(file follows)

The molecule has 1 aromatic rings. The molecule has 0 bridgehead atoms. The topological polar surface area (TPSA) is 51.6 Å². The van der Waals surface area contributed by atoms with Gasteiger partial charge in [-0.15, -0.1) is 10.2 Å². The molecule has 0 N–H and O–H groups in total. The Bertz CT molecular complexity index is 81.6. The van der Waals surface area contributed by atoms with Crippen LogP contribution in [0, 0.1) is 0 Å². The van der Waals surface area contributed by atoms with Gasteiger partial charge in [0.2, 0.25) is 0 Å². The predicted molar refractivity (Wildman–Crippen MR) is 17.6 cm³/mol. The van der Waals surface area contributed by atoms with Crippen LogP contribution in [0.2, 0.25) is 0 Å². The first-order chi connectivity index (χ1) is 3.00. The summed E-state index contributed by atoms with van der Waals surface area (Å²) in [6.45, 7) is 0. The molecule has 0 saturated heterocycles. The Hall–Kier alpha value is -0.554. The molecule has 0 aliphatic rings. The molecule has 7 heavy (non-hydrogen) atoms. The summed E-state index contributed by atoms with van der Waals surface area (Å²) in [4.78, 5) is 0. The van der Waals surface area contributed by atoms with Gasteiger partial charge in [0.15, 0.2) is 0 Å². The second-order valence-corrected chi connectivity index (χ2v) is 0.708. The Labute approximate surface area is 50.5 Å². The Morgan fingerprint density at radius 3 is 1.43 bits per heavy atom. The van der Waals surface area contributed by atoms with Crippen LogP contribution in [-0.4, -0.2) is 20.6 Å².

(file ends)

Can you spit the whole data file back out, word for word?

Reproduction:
The molecule has 1 aromatic rings. The molecule has 0 bridgehead atoms. The topological polar surface area (TPSA) is 51.6 Å². The van der Waals surface area contributed by atoms with Gasteiger partial charge in [-0.15, -0.1) is 10.2 Å². The molecule has 0 N–H and O–H groups in total. The Bertz CT molecular complexity index is 81.6. The van der Waals surface area contributed by atoms with Crippen LogP contribution in [0, 0.1) is 0 Å². The van der Waals surface area contributed by atoms with Gasteiger partial charge in [0.2, 0.25) is 0 Å². The predicted molar refractivity (Wildman–Crippen MR) is 17.6 cm³/mol. The van der Waals surface area contributed by atoms with Crippen LogP contribution in [0.2, 0.25) is 0 Å². The first-order chi connectivity index (χ1) is 3.00. The summed E-state index contributed by atoms with van der Waals surface area (Å²) in [6.45, 7) is 0. The molecule has 0 saturated heterocycles. The Hall–Kier alpha value is -0.554. The molecule has 0 aliphatic rings. The molecule has 7 heavy (non-hydrogen) atoms. The summed E-state index contributed by atoms with van der Waals surface area (Å²) in [4.78, 5) is 0. The van der Waals surface area contributed by atoms with Gasteiger partial charge in [0.15, 0.2) is 0 Å². The second-order valence-corrected chi connectivity index (χ2v) is 0.708. The Labute approximate surface area is 50.5 Å². The Morgan fingerprint density at radius 3 is 1.43 bits per heavy atom. The van der Waals surface area contributed by atoms with Crippen LogP contribution in [-0.4, -0.2) is 20.6 Å².